“Handcuffs or no handcuffs?” Quintana-Williams asked. “They’re plain, though — they’re not furry, right?”
I cannot begin to express the joy I feel upon reading this. Speaking as someone who spends their professional life dealing with starts ups in a variety of roles, I cannot tell you how exhausting it is to read about yet another app is going to save the world and change life as we know it.
Now, one of the things that this article doesn’t mention is the immense pressure that gets put on start ups to justify these claims. I’ve been in enough pitch competitions (on both sides) to know that the an awful lot of investors want you to tell them about how your Juicero is going to rid the world of malnutrition.
(details omitted story) I once saw someone at a pitch competition suggest that their cannabis carrying fashion accessory company would eventually capture 5% of the global luxury goods market. Meaning that this company built around a single fashion accessory that carries cannabis would project to be the equivalent of Louis Vuitton. The timeline? 8-10 years.
They won that pitch competition.
It’s not that founders think you’re telling the truth, it’s that they also want to believe that business investing can and will save the world if they only find the right company. WeWork doesn’t happen in a vacuum. Some very intelligent (maybe) and very successful people looked at this and all of them agreed that this business would change the world.
Then they all cut huge checks to help make that happen.
So, be think generous thoughts of the founders as you read this. They may be conmen promising to sell people the Brooklyn bridge, but that’s also because someone posted an ad looking to purchase it.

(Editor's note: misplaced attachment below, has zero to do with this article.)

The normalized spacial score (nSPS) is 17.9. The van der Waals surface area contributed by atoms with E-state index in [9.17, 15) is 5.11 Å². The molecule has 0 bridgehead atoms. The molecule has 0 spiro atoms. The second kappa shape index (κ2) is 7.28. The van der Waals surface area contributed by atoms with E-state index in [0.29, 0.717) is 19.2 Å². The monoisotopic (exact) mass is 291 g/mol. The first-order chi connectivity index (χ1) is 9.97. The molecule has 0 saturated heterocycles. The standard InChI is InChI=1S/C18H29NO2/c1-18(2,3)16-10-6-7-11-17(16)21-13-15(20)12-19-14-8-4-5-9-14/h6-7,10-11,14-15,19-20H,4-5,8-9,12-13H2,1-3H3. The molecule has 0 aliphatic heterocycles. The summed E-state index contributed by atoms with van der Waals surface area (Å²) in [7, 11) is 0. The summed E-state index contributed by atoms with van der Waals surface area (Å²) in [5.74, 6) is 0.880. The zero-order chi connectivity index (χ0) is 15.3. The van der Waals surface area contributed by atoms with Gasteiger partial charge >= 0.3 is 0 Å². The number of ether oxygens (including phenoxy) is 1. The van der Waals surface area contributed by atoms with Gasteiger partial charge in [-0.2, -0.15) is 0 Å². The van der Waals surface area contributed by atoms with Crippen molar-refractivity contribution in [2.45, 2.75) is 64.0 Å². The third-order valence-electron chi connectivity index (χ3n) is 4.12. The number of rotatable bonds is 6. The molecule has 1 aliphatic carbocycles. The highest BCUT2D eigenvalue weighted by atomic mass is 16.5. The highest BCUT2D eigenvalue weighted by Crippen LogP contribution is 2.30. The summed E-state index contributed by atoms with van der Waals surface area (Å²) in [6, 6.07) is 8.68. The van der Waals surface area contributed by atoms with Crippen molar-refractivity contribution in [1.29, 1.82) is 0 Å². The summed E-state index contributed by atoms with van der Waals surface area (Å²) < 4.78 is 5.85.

The MDMA of capitalism is the corporate communications exec. According to LinkedIn, there are more corporate comms personnel working for Bezos at Amazon (969) than journalists working for Bezos at the Washington Post (798). When firms are still searching for a viable business model, the temptation to go full yogababble gets stronger, as the truth (numbers, business model, EBITDA) needs concealer. When I show up at MSNBC, they put some crazy foundation syrup in a plastic bottle attached to a hose, ask everyone to stand back, and spray my head as if the makeup artist were the last line of defense against reactor 4 at Chernobyl.
So, we looked at the S-1 language of a bunch of tech firms and made a qualitative assessment of the level of bullsh*t. Then we looked at their performance one year post-IPO. We believe there is an inverse correlation that may be a forward-looking indicator for a firm’s share performance.
Happy Autumn, everyone. Now get your goddamn gourds out.
For now, all I plan to do is to throw on a flannel shirt, some tattered overalls, and a floppy fucking hat and stand in the middle of a cornfield for a few days. The first crow that tries to land on me is going to get his avian ass bitch-slapped all the way back to summer.
Welcome to autumn, fuckheads!
It’s short so I’m just going paste the whole glorious story right here and right now. I have highlighted what I believe to be the most relevant passages.
Koivunen was assigned duty on a ski patrol 15 March 1944, along with several other men. Three days into their mission, 18 March, the group was attacked and surrounded by Soviet forces, from which they managed to escape. Koivunen became fatigued after skiing for a long distance of high-speed travel, but could not stop. He was also the sole carrier of army-issue Pervitin, or methamphetamine, a stimulant used to remain awake while on duty. Koivunen had trouble pulling out a single pill, so he poured the entire bottle of thirty capsules into his hand and took them all.
He had a short burst of energy, but then entered into a state of delirium, and lost consciousness. Koivunen remembered waking up the following morning separated from his patrol, and having no supplies. In the following days, he escaped Soviet forces once again, was injured by a land mine, and lay in a ditch for a week waiting for help. After traveling more than 400 km (250 miles) on skis, he was found and admitted to a nearby hospital, where his heart rate was measured at 200 beats per minute, double the average human heartbeat, and weighing only 43 kg (94 pounds). In the week he was gone, he subsisted only on pine buds and a single Siberian Jay that he caught and ate raw.